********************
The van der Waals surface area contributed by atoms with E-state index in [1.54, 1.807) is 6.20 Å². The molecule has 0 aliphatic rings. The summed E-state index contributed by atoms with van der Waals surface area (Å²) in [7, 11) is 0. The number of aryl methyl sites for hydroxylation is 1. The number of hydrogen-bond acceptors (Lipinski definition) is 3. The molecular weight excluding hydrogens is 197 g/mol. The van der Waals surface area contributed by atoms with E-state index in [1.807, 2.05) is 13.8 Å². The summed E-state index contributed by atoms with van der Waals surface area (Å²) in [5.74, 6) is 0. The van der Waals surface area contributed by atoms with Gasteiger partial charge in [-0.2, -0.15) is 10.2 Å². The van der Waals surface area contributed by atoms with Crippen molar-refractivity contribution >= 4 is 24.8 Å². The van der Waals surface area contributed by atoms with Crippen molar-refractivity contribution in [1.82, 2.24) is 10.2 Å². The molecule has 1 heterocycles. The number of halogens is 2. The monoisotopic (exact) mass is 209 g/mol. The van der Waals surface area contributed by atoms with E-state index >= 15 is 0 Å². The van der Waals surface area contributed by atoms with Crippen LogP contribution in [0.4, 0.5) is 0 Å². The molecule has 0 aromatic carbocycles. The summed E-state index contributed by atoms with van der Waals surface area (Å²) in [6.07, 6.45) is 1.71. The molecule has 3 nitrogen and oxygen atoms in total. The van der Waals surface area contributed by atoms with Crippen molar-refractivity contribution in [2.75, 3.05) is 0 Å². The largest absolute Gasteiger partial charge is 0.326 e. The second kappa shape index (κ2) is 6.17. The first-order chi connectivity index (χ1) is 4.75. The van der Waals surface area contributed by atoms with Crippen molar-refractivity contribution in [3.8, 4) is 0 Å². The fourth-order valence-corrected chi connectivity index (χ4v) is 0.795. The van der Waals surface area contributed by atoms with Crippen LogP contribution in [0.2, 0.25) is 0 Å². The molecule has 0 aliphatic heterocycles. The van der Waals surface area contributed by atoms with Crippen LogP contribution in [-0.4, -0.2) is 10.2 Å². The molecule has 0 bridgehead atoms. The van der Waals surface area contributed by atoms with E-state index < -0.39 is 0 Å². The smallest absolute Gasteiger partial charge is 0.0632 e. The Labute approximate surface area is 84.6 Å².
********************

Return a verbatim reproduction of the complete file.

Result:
The van der Waals surface area contributed by atoms with E-state index in [1.54, 1.807) is 6.20 Å². The molecule has 0 aliphatic rings. The summed E-state index contributed by atoms with van der Waals surface area (Å²) in [7, 11) is 0. The number of aryl methyl sites for hydroxylation is 1. The number of hydrogen-bond acceptors (Lipinski definition) is 3. The molecular weight excluding hydrogens is 197 g/mol. The van der Waals surface area contributed by atoms with E-state index in [1.807, 2.05) is 13.8 Å². The summed E-state index contributed by atoms with van der Waals surface area (Å²) in [5.74, 6) is 0. The van der Waals surface area contributed by atoms with Gasteiger partial charge in [-0.2, -0.15) is 10.2 Å². The van der Waals surface area contributed by atoms with Crippen molar-refractivity contribution >= 4 is 24.8 Å². The van der Waals surface area contributed by atoms with Crippen molar-refractivity contribution in [1.82, 2.24) is 10.2 Å². The molecule has 1 heterocycles. The number of halogens is 2. The monoisotopic (exact) mass is 209 g/mol. The van der Waals surface area contributed by atoms with E-state index >= 15 is 0 Å². The van der Waals surface area contributed by atoms with Crippen LogP contribution in [0.4, 0.5) is 0 Å². The molecule has 0 aromatic carbocycles. The summed E-state index contributed by atoms with van der Waals surface area (Å²) in [6.07, 6.45) is 1.71. The molecule has 3 nitrogen and oxygen atoms in total. The van der Waals surface area contributed by atoms with Crippen molar-refractivity contribution in [2.75, 3.05) is 0 Å². The largest absolute Gasteiger partial charge is 0.326 e. The second kappa shape index (κ2) is 6.17. The first-order chi connectivity index (χ1) is 4.75. The van der Waals surface area contributed by atoms with Crippen molar-refractivity contribution in [3.8, 4) is 0 Å². The fourth-order valence-corrected chi connectivity index (χ4v) is 0.795. The van der Waals surface area contributed by atoms with Crippen LogP contribution in [0.2, 0.25) is 0 Å². The molecule has 0 aliphatic heterocycles. The van der Waals surface area contributed by atoms with Crippen LogP contribution in [-0.4, -0.2) is 10.2 Å². The molecule has 0 bridgehead atoms. The van der Waals surface area contributed by atoms with E-state index < -0.39 is 0 Å². The smallest absolute Gasteiger partial charge is 0.0632 e. The Labute approximate surface area is 84.6 Å².